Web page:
Digital lending has taken off over the past two years, also helped by the distress in the salaried class segment after Covid – and led by shady and deep mobile apps.

The typical modus operandi of these companies is to attract clients with small loans of Rs 5,000, which can be repaid in a matter of weeks with interest – usually Rs 500 per month.

However, if the borrower does not repay this amount, it is compounded at 120% per annum (10% per month), making repayment difficult for the borrower.

This loan is sometimes masked as a service called Buy Now, Pay Later (BNPL), which allows buyers to buy something but pay it off later within an interest-free period stipulated in three installments. or more. These loans primarily target young people, new creditors, and cash strapped millennials.

However, if a buyer does not pay the amount within the set repayment window, the lender will charge interest on the unpaid amount as well as a large late fee.

Until the RBI crackdown earlier this year, many apps offered loans without any credit checks or loan agreements for small notes.

These loans would be accounted for by little-known NBFCs and backed by investors with generous pockets – sometimes from China or registered in other developed markets.

Madhusudan Ekambaram, co-founder and CEO of KreditBee, an NBFC-licensed digital lender, said these foreign investors either took over an NBFC by installing fictitious directors or offered huge incentives for small NBFCs to use. their loan books for loans.

“Typically, these investors offered a first default guarantee (FLDG) of 80% while the industry trend was 10%. Such a high guarantee for defaults, lucrative fees and a growing market have meant that many small NBFCs have joined in and lending practices have spiraled out of control, ”Ekambaram said.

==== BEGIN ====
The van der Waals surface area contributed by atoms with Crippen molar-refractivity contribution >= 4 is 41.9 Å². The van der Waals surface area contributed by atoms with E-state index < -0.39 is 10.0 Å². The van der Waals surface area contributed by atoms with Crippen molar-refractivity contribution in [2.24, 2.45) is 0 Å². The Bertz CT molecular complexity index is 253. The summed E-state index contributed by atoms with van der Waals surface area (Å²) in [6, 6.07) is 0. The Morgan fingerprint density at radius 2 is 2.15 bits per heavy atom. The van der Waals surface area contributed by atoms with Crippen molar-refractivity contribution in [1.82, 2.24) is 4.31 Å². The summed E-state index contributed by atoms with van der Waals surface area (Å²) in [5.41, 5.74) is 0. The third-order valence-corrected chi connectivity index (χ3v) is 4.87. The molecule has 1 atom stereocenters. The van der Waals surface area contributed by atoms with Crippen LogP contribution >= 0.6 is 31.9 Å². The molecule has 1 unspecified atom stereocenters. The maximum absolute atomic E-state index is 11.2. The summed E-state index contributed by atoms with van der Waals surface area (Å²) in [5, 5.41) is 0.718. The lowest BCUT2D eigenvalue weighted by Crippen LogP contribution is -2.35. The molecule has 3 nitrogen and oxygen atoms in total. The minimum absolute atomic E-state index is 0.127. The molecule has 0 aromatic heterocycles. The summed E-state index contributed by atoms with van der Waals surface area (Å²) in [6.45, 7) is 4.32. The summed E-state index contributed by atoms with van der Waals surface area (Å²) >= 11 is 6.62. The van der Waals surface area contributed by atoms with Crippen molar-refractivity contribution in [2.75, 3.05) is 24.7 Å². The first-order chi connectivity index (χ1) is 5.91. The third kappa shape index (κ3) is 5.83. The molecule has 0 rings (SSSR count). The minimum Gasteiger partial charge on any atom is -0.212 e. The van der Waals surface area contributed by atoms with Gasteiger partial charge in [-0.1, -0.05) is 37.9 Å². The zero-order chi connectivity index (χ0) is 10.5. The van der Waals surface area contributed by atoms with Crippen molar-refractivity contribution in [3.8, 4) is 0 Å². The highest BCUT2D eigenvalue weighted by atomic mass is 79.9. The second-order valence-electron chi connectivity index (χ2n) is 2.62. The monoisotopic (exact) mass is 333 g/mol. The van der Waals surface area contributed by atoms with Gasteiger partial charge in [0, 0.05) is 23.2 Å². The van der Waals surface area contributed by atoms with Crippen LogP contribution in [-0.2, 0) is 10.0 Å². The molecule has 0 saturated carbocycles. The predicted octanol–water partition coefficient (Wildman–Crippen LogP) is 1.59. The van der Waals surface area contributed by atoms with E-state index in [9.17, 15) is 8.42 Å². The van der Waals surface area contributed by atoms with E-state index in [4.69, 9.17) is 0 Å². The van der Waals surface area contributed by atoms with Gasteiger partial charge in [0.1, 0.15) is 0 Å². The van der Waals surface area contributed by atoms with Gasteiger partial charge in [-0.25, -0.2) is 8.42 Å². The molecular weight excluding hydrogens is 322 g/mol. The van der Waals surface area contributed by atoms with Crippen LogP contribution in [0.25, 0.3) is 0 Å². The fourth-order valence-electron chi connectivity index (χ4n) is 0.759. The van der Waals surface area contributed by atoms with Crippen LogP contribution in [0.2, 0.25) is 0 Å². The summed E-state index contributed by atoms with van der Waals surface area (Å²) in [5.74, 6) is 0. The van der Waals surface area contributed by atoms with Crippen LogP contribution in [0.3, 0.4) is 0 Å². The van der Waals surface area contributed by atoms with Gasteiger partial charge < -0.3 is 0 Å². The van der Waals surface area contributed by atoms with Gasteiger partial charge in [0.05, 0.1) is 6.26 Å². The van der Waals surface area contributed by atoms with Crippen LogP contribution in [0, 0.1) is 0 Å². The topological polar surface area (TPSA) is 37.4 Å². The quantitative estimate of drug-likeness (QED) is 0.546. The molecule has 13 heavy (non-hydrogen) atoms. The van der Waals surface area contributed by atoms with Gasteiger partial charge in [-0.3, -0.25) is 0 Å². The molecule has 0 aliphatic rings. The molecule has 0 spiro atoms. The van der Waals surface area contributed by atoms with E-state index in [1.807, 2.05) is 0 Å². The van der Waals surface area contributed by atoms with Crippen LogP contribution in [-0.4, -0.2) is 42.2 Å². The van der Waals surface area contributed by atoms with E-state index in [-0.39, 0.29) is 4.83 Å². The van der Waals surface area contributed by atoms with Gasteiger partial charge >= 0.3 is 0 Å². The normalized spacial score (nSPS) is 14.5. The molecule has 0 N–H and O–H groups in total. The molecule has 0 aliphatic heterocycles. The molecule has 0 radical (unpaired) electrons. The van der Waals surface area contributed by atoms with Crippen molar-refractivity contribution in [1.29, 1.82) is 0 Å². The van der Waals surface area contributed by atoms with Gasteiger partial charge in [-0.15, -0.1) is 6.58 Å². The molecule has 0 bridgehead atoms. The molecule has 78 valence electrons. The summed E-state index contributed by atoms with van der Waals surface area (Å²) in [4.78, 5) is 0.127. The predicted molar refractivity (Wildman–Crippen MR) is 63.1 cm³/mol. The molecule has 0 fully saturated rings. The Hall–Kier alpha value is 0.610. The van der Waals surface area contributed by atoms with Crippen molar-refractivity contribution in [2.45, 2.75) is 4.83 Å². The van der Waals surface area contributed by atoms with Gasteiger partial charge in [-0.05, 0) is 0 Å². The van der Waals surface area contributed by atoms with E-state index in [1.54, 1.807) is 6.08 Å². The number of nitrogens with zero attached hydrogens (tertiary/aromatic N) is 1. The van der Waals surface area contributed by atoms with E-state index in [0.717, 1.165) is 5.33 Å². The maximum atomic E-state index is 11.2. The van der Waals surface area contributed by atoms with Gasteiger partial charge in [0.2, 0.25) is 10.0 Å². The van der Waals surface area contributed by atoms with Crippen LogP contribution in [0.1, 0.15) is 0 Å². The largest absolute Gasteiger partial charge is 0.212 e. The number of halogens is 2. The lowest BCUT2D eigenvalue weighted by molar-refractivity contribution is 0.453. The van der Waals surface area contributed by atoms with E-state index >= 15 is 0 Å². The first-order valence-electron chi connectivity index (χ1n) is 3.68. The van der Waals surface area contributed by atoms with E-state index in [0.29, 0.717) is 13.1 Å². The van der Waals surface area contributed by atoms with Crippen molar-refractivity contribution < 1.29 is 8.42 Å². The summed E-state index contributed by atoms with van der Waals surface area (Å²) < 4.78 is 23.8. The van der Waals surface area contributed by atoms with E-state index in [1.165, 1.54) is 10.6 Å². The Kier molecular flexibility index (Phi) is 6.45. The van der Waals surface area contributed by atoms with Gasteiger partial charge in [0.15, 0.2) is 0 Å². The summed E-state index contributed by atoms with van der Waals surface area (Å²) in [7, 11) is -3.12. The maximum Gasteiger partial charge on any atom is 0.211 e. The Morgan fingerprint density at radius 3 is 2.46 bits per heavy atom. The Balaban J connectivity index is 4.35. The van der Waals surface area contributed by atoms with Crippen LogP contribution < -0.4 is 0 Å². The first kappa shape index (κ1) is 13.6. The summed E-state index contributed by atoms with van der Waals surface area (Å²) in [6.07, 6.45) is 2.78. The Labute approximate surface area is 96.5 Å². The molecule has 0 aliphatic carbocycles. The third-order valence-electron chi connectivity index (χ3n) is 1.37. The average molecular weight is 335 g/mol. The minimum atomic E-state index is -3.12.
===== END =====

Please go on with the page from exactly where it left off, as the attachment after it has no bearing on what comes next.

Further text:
In banking jargon, FLDG is offered to a small partner or co-lender to cover initial defaults. For example, in a business correspondent model, banks used to provide an FLDG of 6% to 7% to insulate partners against any default. However, an 80% guarantee means that a small NBFC may never suffer a loss, forcing them to compromise on underwriting standards.

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Global experience

Ekambaram says India is not the first market where these deep-pocketed investors have breached.

“About a year earlier, the story was similar in Indonesia. When the regulatory heat rose there, they came to India. It was China before Indonesia. So in a sense we’re only a few years behind. If you ask people where these investors are now, some say they settled in Bangladesh and Mexico, ”he said.

Industry leaders say the task force’s recommendations are essential when the industry seeks direction. Groups like DLAI and individual companies like MoneyTap, Kreditbee will also give their own suggestions to the RBI before the December 31 deadline.

Anurag Jain, co-founder of KredX, a bill discounting platform for micro and small businesses, said the recommendations include ensuring easy availability of credit at the right price while complying with all regulations established by RBI.

“One thing is clear, you cannot be a credit institution if you do not comply with regulations, do not have a risk management system in place or if you do not have sufficient capital. But yes, there is a need to deepen the credit base and digital lending companies can do the same as microfinance companies, but just like them we will have to follow the regulations, ”said Jain, who is also a member. by DLAI.

The task force report could form the crux of central bank regulation of digital lending going forward. As neo-banks and digital platforms thrive, these entities can only expect more regulatory attention, which could mean a growth rate below the desired growth rate, but a stable track in the long run. .